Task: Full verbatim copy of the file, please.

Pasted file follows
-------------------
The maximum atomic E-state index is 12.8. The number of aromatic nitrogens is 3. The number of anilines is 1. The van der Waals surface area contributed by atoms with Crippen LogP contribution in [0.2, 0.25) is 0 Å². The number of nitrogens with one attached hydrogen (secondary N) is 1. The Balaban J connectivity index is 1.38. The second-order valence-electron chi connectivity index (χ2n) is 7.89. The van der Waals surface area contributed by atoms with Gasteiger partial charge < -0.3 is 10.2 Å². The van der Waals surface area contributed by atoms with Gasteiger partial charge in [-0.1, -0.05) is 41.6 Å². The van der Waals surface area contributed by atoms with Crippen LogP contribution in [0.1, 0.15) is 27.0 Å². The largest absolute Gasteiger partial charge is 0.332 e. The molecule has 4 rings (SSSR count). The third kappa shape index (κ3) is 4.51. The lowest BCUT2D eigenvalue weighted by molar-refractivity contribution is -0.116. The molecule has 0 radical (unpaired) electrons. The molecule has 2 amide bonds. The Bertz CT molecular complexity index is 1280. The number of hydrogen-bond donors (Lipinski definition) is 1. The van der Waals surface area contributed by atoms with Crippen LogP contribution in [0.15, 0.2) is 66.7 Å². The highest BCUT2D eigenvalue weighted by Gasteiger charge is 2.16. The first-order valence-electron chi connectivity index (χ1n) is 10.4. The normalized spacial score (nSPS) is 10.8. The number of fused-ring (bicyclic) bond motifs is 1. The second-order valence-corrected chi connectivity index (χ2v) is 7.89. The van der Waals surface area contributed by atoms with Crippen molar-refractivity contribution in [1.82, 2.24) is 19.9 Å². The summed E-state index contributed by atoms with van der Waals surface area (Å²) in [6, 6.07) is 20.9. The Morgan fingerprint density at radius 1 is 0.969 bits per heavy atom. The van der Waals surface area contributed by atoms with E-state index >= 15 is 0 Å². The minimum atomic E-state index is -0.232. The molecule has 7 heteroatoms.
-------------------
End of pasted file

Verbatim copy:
The maximum atomic E-state index is 12.8. The number of aromatic nitrogens is 3. The number of anilines is 1. The van der Waals surface area contributed by atoms with Crippen LogP contribution in [0.2, 0.25) is 0 Å². The number of nitrogens with one attached hydrogen (secondary N) is 1. The Balaban J connectivity index is 1.38. The second-order valence-electron chi connectivity index (χ2n) is 7.89. The van der Waals surface area contributed by atoms with Gasteiger partial charge < -0.3 is 10.2 Å². The van der Waals surface area contributed by atoms with Gasteiger partial charge in [-0.1, -0.05) is 41.6 Å². The van der Waals surface area contributed by atoms with Crippen LogP contribution in [0.1, 0.15) is 27.0 Å². The largest absolute Gasteiger partial charge is 0.332 e. The molecule has 4 rings (SSSR count). The third kappa shape index (κ3) is 4.51. The lowest BCUT2D eigenvalue weighted by molar-refractivity contribution is -0.116. The molecule has 0 radical (unpaired) electrons. The molecule has 2 amide bonds. The Bertz CT molecular complexity index is 1280. The number of hydrogen-bond donors (Lipinski definition) is 1. The van der Waals surface area contributed by atoms with Crippen LogP contribution in [0.15, 0.2) is 66.7 Å². The highest BCUT2D eigenvalue weighted by Gasteiger charge is 2.16. The first-order valence-electron chi connectivity index (χ1n) is 10.4. The normalized spacial score (nSPS) is 10.8. The number of fused-ring (bicyclic) bond motifs is 1. The second-order valence-corrected chi connectivity index (χ2v) is 7.89. The van der Waals surface area contributed by atoms with Crippen molar-refractivity contribution in [1.82, 2.24) is 19.9 Å². The summed E-state index contributed by atoms with van der Waals surface area (Å²) in [6, 6.07) is 20.9. The Morgan fingerprint density at radius 1 is 0.969 bits per heavy atom. The van der Waals surface area contributed by atoms with E-state index >= 15 is 0 Å². The minimum atomic E-state index is -0.232. The molecule has 7 heteroatoms.